Well, my son had to do a school newspaper report about the Iditarod, and a friend of ours knew a musher, whose name was Newton Marshall. He's actually from Jamaica. Not Jamaica, Vermont, but actually Jamaica, the island. And he was preparing for his fourth Iditarod, and I got to talking to him, and he needed some help. So, I just started helping him out that winter, and it led to where we are now. So yeah, not probably many people have been inspired to much by a Jamaican dog musher. But that's how we got involved.

For listeners at home who maybe aren't familiar with mushing, can you explain the basic concept of it?

The concept is, you have a team of dogs, and the dogs pull your sled. That's the basic concept of it.

The part that I love is the team building, it’s the connection with the animals. It's being out in the wilderness, away from town, you're just out there with your dogs, even when you're in a race. Most of the time you're by yourself, with your dog team, unless you're in a checkpoint. So, I think the concept is basically being in nature, with amazing animals.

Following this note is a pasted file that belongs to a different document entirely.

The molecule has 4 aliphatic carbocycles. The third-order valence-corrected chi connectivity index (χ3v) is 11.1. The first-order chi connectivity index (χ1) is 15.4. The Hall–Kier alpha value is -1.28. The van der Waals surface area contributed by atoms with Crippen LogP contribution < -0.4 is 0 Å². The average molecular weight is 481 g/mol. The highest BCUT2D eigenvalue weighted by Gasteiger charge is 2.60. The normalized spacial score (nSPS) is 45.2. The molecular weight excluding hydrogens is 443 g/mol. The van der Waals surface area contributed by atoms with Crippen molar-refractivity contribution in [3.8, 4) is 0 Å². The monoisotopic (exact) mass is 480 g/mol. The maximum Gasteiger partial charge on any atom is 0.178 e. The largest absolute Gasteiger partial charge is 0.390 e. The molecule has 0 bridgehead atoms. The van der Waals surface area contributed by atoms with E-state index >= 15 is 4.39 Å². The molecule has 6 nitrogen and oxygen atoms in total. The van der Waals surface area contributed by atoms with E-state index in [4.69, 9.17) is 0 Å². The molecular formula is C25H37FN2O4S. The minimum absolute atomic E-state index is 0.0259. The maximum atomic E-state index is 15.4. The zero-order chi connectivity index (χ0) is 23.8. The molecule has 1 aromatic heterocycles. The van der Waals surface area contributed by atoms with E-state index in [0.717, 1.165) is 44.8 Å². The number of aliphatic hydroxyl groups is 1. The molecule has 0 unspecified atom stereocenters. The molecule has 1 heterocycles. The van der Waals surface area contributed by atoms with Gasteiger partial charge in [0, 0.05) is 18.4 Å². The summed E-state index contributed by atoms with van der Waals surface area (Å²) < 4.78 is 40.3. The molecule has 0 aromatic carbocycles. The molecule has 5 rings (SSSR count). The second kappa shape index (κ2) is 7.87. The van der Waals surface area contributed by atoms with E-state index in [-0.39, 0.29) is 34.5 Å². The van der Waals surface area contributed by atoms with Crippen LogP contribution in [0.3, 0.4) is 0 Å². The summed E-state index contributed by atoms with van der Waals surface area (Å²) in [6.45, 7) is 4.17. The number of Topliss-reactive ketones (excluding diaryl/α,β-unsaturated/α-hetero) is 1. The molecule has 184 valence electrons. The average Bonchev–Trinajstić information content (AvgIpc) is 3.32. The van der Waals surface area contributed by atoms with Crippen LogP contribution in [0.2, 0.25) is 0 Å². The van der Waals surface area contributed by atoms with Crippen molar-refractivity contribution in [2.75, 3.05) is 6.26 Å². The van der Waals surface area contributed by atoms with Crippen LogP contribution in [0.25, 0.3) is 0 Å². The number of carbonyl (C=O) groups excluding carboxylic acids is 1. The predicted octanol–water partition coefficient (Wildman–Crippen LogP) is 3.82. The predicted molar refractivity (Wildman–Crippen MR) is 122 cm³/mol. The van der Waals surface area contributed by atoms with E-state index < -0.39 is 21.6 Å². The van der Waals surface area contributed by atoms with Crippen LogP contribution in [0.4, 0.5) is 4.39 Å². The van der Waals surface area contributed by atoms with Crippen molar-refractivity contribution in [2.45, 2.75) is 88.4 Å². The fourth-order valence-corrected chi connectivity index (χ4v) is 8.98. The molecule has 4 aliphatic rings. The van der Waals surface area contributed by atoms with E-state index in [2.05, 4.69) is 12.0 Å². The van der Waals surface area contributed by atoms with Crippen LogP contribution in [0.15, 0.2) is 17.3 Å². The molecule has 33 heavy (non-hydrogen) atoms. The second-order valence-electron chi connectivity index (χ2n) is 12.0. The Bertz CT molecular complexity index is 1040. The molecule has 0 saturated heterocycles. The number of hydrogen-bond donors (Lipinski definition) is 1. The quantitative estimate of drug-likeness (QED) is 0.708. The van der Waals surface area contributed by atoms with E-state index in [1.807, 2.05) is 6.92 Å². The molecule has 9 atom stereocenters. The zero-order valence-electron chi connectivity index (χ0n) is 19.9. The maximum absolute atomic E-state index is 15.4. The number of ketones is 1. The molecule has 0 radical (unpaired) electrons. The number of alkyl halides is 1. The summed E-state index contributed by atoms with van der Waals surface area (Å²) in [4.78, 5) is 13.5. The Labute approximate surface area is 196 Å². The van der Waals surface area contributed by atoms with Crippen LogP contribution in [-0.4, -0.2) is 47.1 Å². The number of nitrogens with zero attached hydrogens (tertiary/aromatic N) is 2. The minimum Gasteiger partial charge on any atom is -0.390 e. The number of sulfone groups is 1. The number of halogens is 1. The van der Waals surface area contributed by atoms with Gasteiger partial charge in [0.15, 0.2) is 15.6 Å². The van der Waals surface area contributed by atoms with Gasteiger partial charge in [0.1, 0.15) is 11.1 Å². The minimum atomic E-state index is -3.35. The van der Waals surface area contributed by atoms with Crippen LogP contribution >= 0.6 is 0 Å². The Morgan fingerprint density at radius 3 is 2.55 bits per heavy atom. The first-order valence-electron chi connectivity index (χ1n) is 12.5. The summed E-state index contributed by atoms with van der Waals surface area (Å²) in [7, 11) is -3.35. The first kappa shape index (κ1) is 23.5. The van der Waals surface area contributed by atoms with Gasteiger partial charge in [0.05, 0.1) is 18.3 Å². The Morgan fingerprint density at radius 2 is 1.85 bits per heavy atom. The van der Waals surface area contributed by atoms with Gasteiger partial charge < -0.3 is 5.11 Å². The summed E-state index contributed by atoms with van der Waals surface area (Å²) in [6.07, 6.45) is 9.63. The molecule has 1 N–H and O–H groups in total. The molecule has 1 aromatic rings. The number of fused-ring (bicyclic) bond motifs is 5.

A map showing the Iditarod sled dog trail from Anchorage to Nome.
The 1,000 mile Iditarod sled dog race will follow the Northern Route in 2022, ending in the gold rush-era town of Nome.

The original mushing was more of a way of transportation, a way to get supplies to and from the villages, to get medicine to Nome—people probably know that story of Balto in the serum run—but the basic concept here is that, I built a team around me that have dogs that I love, dogs that love me, and we work together in the wilderness.

You have to be prepared to do everything yourself, you have to feed and care for your team in the middle of the Alaskan wilderness, when your next checkpoint could be 100 miles away, and a snowstorm could be coming through. What do you like about that, and why do you put you and your team through it?

I've always kind of looked for adventure. After we have worked so hard with these dogs, I like to see what we can do. Because we're such a fluid team. And I have confidence in my dogs. My dogs have confidence in me.